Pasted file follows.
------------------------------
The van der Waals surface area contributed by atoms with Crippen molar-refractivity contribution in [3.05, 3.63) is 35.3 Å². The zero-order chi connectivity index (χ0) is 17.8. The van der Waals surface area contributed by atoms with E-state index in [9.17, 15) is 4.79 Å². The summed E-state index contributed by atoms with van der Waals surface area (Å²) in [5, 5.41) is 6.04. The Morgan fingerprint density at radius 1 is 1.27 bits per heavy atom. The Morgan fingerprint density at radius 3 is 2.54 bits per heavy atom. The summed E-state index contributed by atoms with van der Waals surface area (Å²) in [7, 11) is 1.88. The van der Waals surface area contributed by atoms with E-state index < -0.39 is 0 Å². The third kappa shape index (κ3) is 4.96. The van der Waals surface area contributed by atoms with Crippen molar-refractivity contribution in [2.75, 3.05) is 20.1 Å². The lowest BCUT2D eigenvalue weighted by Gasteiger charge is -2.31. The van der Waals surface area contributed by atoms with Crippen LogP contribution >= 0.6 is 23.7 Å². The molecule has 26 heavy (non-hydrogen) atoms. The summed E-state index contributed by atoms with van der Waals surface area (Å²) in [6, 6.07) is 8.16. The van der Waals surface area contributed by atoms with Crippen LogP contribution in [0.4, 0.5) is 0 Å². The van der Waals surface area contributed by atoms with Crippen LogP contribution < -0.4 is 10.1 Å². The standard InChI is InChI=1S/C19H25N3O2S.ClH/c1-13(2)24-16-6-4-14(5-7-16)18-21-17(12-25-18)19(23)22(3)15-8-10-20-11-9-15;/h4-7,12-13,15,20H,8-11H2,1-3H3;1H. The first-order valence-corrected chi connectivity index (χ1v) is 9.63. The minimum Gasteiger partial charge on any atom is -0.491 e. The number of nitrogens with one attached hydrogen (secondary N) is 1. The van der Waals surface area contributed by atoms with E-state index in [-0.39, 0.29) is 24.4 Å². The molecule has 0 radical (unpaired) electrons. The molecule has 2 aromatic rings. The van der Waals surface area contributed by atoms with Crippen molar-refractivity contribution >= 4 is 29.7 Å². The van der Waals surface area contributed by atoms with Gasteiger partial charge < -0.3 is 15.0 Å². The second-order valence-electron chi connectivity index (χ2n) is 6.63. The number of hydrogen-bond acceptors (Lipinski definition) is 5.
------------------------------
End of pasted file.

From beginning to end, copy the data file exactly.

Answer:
The van der Waals surface area contributed by atoms with Crippen molar-refractivity contribution in [3.05, 3.63) is 35.3 Å². The zero-order chi connectivity index (χ0) is 17.8. The van der Waals surface area contributed by atoms with E-state index in [9.17, 15) is 4.79 Å². The summed E-state index contributed by atoms with van der Waals surface area (Å²) in [5, 5.41) is 6.04. The Morgan fingerprint density at radius 1 is 1.27 bits per heavy atom. The Morgan fingerprint density at radius 3 is 2.54 bits per heavy atom. The summed E-state index contributed by atoms with van der Waals surface area (Å²) in [7, 11) is 1.88. The van der Waals surface area contributed by atoms with E-state index < -0.39 is 0 Å². The third kappa shape index (κ3) is 4.96. The van der Waals surface area contributed by atoms with Crippen molar-refractivity contribution in [2.75, 3.05) is 20.1 Å². The lowest BCUT2D eigenvalue weighted by Gasteiger charge is -2.31. The van der Waals surface area contributed by atoms with Crippen LogP contribution >= 0.6 is 23.7 Å². The molecule has 26 heavy (non-hydrogen) atoms. The summed E-state index contributed by atoms with van der Waals surface area (Å²) in [6, 6.07) is 8.16. The van der Waals surface area contributed by atoms with Crippen LogP contribution in [0.4, 0.5) is 0 Å². The van der Waals surface area contributed by atoms with Crippen LogP contribution < -0.4 is 10.1 Å². The standard InChI is InChI=1S/C19H25N3O2S.ClH/c1-13(2)24-16-6-4-14(5-7-16)18-21-17(12-25-18)19(23)22(3)15-8-10-20-11-9-15;/h4-7,12-13,15,20H,8-11H2,1-3H3;1H. The first-order valence-corrected chi connectivity index (χ1v) is 9.63. The minimum Gasteiger partial charge on any atom is -0.491 e. The number of nitrogens with one attached hydrogen (secondary N) is 1. The van der Waals surface area contributed by atoms with E-state index in [-0.39, 0.29) is 24.4 Å². The molecule has 0 radical (unpaired) electrons. The molecule has 2 aromatic rings. The van der Waals surface area contributed by atoms with Crippen molar-refractivity contribution >= 4 is 29.7 Å². The van der Waals surface area contributed by atoms with Gasteiger partial charge < -0.3 is 15.0 Å². The second-order valence-electron chi connectivity index (χ2n) is 6.63. The number of hydrogen-bond acceptors (Lipinski definition) is 5.